Released on 27 February 2014.

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Boy, Snow, Bird

3.34 based on 18269 ratings & 3036 reviews on Goodreads.com

2017 Short-listed

BBC National Short Story Award

2015 Long-listed

The Folio Prize

Synopsis

The fifth novel from award-winning author Helen Oyeyemi, named one of Granta's best young British novelists. A retelling of the Snow White myth, Boy, Snow, Bird is a deeply moving novel about an unbreakable bond . . .

BOY Novak turns twenty and decides to try for a brand-new life. Flax Hill, Massachusetts, isn't exactly a welcoming town, but it does have the virtue of being the last stop on the bus route she took from New York. Flax Hill is also the hometown of Arturo Whitman - craftsman, widower, and father of Snow.

SNOW is mild-mannered, radiant and deeply cherished - exactly the sort of little girl Boy never was, and Boy is utterly beguiled by her. If Snow displays a certain inscrutability at times, that's simply a characteristic she shares with her father, harmless until Boy gives birth to Snow's sister, Bird.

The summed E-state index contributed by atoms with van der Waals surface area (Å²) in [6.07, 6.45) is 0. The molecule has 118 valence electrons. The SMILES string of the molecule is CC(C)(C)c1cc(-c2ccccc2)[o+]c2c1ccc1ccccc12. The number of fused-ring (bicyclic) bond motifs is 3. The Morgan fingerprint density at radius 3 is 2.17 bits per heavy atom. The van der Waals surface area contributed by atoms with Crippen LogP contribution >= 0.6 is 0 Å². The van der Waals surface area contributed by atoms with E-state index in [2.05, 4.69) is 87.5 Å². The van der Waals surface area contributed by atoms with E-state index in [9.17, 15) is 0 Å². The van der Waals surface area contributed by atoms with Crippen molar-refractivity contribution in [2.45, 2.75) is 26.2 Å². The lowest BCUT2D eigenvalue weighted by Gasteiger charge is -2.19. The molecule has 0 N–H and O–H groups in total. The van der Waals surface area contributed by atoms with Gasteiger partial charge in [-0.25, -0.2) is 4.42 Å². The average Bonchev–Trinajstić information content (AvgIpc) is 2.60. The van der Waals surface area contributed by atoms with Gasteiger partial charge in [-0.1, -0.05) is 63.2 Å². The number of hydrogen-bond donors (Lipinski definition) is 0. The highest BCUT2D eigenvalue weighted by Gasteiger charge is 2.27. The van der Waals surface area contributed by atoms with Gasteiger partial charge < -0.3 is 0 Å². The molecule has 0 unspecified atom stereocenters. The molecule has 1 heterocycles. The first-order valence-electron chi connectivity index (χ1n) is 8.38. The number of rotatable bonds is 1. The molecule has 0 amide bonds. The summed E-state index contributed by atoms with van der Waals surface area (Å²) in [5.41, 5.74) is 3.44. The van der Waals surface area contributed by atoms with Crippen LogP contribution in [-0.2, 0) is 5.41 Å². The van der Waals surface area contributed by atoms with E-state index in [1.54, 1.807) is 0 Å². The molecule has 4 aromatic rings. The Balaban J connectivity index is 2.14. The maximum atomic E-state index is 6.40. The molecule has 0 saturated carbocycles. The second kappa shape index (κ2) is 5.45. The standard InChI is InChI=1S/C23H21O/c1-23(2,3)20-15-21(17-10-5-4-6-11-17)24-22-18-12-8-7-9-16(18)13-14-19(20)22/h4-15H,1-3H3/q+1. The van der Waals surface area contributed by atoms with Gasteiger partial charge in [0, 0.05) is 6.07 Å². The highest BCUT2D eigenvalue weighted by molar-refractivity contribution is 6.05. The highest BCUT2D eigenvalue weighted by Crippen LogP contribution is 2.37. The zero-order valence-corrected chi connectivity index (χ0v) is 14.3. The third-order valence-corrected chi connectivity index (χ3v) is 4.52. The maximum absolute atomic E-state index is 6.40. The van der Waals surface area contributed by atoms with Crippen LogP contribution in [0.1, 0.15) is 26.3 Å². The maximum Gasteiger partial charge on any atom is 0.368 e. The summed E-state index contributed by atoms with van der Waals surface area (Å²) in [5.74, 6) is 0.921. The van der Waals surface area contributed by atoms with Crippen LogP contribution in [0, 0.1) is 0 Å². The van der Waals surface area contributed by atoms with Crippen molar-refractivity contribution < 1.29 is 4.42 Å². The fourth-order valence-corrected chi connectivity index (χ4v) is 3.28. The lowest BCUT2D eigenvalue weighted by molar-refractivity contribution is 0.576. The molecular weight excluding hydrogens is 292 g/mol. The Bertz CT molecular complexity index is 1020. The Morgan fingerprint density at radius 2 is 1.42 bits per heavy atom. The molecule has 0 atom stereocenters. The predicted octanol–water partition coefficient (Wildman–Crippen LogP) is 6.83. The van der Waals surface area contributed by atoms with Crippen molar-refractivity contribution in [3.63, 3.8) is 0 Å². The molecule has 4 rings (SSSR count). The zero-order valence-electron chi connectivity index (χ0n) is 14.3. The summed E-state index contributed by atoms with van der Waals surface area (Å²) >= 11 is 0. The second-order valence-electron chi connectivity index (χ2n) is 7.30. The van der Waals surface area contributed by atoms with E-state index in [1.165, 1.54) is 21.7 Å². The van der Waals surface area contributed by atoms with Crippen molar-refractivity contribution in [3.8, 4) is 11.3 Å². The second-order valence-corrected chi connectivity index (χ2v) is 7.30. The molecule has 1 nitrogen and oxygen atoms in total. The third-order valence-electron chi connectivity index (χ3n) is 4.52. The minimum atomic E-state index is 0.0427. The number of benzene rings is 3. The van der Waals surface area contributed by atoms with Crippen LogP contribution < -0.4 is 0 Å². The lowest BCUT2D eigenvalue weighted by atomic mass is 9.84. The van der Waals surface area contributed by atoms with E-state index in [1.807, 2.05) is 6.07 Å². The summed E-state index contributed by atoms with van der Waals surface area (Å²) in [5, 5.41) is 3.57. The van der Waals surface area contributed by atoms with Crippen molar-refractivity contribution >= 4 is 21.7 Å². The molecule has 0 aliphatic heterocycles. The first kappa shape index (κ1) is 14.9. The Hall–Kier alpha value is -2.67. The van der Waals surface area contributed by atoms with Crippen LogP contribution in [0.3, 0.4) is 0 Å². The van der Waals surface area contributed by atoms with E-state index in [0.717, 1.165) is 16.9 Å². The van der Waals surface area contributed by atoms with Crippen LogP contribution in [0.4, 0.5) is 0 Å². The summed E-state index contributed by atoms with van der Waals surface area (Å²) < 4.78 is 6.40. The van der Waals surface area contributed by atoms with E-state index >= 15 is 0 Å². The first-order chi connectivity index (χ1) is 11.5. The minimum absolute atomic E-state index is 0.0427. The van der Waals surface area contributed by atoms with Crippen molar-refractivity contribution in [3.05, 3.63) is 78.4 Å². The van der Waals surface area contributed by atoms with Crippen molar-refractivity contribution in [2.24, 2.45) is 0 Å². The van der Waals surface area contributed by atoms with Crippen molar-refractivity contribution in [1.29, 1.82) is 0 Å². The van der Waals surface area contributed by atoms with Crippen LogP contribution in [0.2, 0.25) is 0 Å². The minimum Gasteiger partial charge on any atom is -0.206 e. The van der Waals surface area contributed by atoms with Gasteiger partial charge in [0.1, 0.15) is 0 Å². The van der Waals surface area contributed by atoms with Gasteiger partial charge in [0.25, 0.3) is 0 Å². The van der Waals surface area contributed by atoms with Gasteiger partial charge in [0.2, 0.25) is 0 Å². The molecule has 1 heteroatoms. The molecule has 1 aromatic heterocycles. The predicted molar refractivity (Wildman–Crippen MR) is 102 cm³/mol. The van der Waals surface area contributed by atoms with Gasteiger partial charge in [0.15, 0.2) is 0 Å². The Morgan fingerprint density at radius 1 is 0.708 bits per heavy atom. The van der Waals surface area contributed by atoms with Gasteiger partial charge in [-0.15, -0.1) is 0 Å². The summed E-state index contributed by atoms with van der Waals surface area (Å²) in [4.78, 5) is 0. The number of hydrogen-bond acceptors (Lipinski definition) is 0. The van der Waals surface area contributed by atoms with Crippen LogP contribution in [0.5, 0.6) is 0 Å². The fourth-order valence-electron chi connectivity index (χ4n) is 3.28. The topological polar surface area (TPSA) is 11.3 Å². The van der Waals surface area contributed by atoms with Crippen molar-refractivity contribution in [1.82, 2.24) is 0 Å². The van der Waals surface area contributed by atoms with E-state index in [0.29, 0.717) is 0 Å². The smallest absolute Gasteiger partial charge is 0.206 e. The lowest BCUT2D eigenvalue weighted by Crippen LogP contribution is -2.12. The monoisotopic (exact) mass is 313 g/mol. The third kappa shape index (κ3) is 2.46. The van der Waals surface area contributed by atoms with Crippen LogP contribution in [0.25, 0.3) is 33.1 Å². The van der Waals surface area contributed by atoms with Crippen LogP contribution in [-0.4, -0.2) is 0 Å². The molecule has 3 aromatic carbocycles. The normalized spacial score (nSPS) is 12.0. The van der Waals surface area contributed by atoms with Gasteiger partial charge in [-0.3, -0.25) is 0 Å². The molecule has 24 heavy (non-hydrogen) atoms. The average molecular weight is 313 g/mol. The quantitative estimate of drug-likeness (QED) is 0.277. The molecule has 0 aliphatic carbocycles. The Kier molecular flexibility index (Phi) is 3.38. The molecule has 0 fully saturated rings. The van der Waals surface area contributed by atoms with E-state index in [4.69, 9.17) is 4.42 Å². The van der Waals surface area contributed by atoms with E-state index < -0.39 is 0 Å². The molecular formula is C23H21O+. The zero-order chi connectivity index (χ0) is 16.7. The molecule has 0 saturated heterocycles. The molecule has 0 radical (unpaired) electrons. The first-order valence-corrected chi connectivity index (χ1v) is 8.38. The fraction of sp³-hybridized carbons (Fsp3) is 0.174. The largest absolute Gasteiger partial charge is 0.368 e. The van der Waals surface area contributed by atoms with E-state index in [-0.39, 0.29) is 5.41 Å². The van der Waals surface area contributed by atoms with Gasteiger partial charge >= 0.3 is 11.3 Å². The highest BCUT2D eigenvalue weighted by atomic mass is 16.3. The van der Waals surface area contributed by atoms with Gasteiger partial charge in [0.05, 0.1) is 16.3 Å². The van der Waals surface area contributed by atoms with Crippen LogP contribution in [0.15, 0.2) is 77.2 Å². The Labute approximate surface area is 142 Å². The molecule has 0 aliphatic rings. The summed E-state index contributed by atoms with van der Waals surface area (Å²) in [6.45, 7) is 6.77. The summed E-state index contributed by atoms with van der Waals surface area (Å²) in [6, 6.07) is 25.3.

When BIRD is born Boy is forced to re-evaluate the image Arturo's family have presented to her, and Boy, Snow and Bird are broken apart.

Sparkling with wit and vibrancy, Boy, Snow, Bird is a novel about three women and the strange connection between them. It confirms Helen Oyeyemi's place as one of the most original and dynamic literary voices of her generation.

In the media

A powerful intertwining of fairytale and reality . . . Boy, Snow and Bird are brilliant creation, and through these three appealing and mysterious characters Oyeyemi examines female identity in all its delightful and terrifying complexity . . . Oyeyemi is a master of language; her writing is beautiful and precise, and her ability to hide deep meaning in unassuming words is breathtaking. This is a bewitching book, in every way.
The List
Helen Oyeyemi consolidates her position as one of Granta's Best of Young British Novelists 2013 with the publication of her fifth novel, a story about the perception and power of appearances and race, and their potential destructiveness . . . An enchanting and captivating book.
Independent
Oyeyemi is the cleverest in the land
Washington Post